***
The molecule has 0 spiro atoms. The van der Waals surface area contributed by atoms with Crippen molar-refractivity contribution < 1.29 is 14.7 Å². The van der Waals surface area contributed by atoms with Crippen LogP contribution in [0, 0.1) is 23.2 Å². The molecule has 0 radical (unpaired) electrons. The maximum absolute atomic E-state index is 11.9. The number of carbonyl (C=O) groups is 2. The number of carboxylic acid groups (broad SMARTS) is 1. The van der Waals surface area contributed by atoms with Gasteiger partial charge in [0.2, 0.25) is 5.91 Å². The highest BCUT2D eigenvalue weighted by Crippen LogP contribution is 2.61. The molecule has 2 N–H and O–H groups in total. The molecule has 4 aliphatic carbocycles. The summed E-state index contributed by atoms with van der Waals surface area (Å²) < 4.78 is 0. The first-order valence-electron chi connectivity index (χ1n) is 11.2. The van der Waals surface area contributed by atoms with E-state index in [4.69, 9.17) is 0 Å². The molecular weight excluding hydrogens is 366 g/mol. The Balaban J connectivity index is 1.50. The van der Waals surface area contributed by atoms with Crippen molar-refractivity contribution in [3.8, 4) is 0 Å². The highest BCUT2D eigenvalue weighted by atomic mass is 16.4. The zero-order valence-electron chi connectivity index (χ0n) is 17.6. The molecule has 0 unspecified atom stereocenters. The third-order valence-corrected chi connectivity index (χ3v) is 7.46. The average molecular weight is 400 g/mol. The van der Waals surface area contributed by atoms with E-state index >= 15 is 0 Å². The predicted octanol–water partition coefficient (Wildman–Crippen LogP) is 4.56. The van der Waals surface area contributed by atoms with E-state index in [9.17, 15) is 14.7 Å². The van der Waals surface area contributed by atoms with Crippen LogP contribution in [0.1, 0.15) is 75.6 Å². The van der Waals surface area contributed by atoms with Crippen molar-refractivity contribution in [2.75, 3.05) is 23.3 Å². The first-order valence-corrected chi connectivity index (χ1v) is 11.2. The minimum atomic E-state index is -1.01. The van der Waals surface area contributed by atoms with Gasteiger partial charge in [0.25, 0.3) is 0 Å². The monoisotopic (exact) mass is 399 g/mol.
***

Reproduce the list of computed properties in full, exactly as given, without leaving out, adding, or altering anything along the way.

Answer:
The molecule has 0 spiro atoms. The van der Waals surface area contributed by atoms with Crippen molar-refractivity contribution < 1.29 is 14.7 Å². The van der Waals surface area contributed by atoms with Crippen LogP contribution in [0, 0.1) is 23.2 Å². The molecule has 0 radical (unpaired) electrons. The maximum absolute atomic E-state index is 11.9. The number of carbonyl (C=O) groups is 2. The number of carboxylic acid groups (broad SMARTS) is 1. The van der Waals surface area contributed by atoms with Gasteiger partial charge in [0.2, 0.25) is 5.91 Å². The highest BCUT2D eigenvalue weighted by Crippen LogP contribution is 2.61. The molecule has 2 N–H and O–H groups in total. The molecule has 4 aliphatic carbocycles. The summed E-state index contributed by atoms with van der Waals surface area (Å²) < 4.78 is 0. The first-order valence-electron chi connectivity index (χ1n) is 11.2. The van der Waals surface area contributed by atoms with E-state index in [4.69, 9.17) is 0 Å². The molecular weight excluding hydrogens is 366 g/mol. The Balaban J connectivity index is 1.50. The van der Waals surface area contributed by atoms with Crippen molar-refractivity contribution in [3.8, 4) is 0 Å². The highest BCUT2D eigenvalue weighted by atomic mass is 16.4. The zero-order valence-electron chi connectivity index (χ0n) is 17.6. The molecule has 0 unspecified atom stereocenters. The third-order valence-corrected chi connectivity index (χ3v) is 7.46. The average molecular weight is 400 g/mol. The van der Waals surface area contributed by atoms with E-state index >= 15 is 0 Å². The predicted octanol–water partition coefficient (Wildman–Crippen LogP) is 4.56. The van der Waals surface area contributed by atoms with E-state index in [9.17, 15) is 14.7 Å². The van der Waals surface area contributed by atoms with Crippen LogP contribution in [0.1, 0.15) is 75.6 Å². The van der Waals surface area contributed by atoms with Crippen molar-refractivity contribution in [2.75, 3.05) is 23.3 Å². The first-order valence-corrected chi connectivity index (χ1v) is 11.2. The minimum atomic E-state index is -1.01. The van der Waals surface area contributed by atoms with Gasteiger partial charge in [0.25, 0.3) is 0 Å². The monoisotopic (exact) mass is 399 g/mol.